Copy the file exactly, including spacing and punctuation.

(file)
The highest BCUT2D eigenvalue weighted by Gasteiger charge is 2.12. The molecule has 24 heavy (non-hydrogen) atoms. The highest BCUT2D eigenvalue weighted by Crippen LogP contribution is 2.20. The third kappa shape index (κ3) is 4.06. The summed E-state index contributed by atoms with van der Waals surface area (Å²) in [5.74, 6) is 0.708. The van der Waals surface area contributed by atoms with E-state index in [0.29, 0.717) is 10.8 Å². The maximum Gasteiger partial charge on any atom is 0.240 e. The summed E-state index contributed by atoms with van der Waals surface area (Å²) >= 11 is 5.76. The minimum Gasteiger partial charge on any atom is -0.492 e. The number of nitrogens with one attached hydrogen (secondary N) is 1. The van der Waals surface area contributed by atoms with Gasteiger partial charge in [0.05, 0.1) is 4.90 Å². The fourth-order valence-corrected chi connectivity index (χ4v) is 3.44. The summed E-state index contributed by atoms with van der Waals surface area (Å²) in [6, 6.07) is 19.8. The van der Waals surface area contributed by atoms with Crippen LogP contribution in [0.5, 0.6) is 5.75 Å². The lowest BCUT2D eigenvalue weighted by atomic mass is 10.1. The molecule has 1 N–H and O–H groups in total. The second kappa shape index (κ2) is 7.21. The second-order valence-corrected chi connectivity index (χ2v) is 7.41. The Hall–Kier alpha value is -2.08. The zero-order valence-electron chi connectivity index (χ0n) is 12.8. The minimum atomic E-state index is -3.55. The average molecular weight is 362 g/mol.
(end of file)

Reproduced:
The highest BCUT2D eigenvalue weighted by Gasteiger charge is 2.12. The molecule has 24 heavy (non-hydrogen) atoms. The highest BCUT2D eigenvalue weighted by Crippen LogP contribution is 2.20. The third kappa shape index (κ3) is 4.06. The summed E-state index contributed by atoms with van der Waals surface area (Å²) in [5.74, 6) is 0.708. The van der Waals surface area contributed by atoms with E-state index in [0.29, 0.717) is 10.8 Å². The maximum Gasteiger partial charge on any atom is 0.240 e. The summed E-state index contributed by atoms with van der Waals surface area (Å²) >= 11 is 5.76. The minimum Gasteiger partial charge on any atom is -0.492 e. The number of nitrogens with one attached hydrogen (secondary N) is 1. The van der Waals surface area contributed by atoms with Gasteiger partial charge in [0.05, 0.1) is 4.90 Å². The fourth-order valence-corrected chi connectivity index (χ4v) is 3.44. The summed E-state index contributed by atoms with van der Waals surface area (Å²) in [6, 6.07) is 19.8. The van der Waals surface area contributed by atoms with Crippen LogP contribution in [0.5, 0.6) is 5.75 Å². The lowest BCUT2D eigenvalue weighted by atomic mass is 10.1. The molecule has 1 N–H and O–H groups in total. The second kappa shape index (κ2) is 7.21. The second-order valence-corrected chi connectivity index (χ2v) is 7.41. The Hall–Kier alpha value is -2.08. The zero-order valence-electron chi connectivity index (χ0n) is 12.8. The minimum atomic E-state index is -3.55. The average molecular weight is 362 g/mol.